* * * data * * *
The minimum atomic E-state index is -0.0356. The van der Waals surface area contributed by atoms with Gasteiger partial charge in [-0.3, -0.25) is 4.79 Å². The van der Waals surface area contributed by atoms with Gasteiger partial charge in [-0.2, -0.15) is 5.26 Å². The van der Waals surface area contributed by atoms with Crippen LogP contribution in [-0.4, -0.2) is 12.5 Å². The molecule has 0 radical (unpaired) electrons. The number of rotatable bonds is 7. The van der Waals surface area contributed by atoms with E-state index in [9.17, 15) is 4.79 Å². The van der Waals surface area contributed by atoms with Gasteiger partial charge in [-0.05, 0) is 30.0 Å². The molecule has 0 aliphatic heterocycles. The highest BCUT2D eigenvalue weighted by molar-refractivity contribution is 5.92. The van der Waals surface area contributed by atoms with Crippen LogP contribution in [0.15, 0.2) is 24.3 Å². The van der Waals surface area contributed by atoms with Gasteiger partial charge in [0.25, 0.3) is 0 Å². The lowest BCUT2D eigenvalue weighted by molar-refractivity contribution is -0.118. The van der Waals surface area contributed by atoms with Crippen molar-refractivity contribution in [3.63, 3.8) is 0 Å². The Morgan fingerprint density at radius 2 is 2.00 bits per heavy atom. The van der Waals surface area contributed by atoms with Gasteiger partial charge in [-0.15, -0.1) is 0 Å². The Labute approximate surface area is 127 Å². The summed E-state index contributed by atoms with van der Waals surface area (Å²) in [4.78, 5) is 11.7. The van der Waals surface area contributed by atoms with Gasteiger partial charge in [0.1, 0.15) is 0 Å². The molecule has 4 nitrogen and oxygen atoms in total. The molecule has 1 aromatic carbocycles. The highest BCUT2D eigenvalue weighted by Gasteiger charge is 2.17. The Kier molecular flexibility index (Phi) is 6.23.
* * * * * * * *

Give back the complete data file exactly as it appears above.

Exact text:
The minimum atomic E-state index is -0.0356. The van der Waals surface area contributed by atoms with Gasteiger partial charge in [-0.3, -0.25) is 4.79 Å². The van der Waals surface area contributed by atoms with Gasteiger partial charge in [-0.2, -0.15) is 5.26 Å². The van der Waals surface area contributed by atoms with Crippen LogP contribution in [-0.4, -0.2) is 12.5 Å². The molecule has 0 radical (unpaired) electrons. The number of rotatable bonds is 7. The van der Waals surface area contributed by atoms with E-state index in [9.17, 15) is 4.79 Å². The van der Waals surface area contributed by atoms with Gasteiger partial charge in [-0.05, 0) is 30.0 Å². The molecule has 0 aliphatic heterocycles. The highest BCUT2D eigenvalue weighted by molar-refractivity contribution is 5.92. The van der Waals surface area contributed by atoms with Crippen LogP contribution in [0.15, 0.2) is 24.3 Å². The van der Waals surface area contributed by atoms with Gasteiger partial charge in [0.25, 0.3) is 0 Å². The lowest BCUT2D eigenvalue weighted by molar-refractivity contribution is -0.118. The van der Waals surface area contributed by atoms with Crippen molar-refractivity contribution in [3.63, 3.8) is 0 Å². The Morgan fingerprint density at radius 2 is 2.00 bits per heavy atom. The van der Waals surface area contributed by atoms with Gasteiger partial charge in [-0.15, -0.1) is 0 Å². The Labute approximate surface area is 127 Å². The summed E-state index contributed by atoms with van der Waals surface area (Å²) in [4.78, 5) is 11.7. The van der Waals surface area contributed by atoms with Gasteiger partial charge in [0.1, 0.15) is 0 Å². The molecule has 4 nitrogen and oxygen atoms in total. The molecule has 1 aromatic carbocycles. The highest BCUT2D eigenvalue weighted by Gasteiger charge is 2.17. The Kier molecular flexibility index (Phi) is 6.23.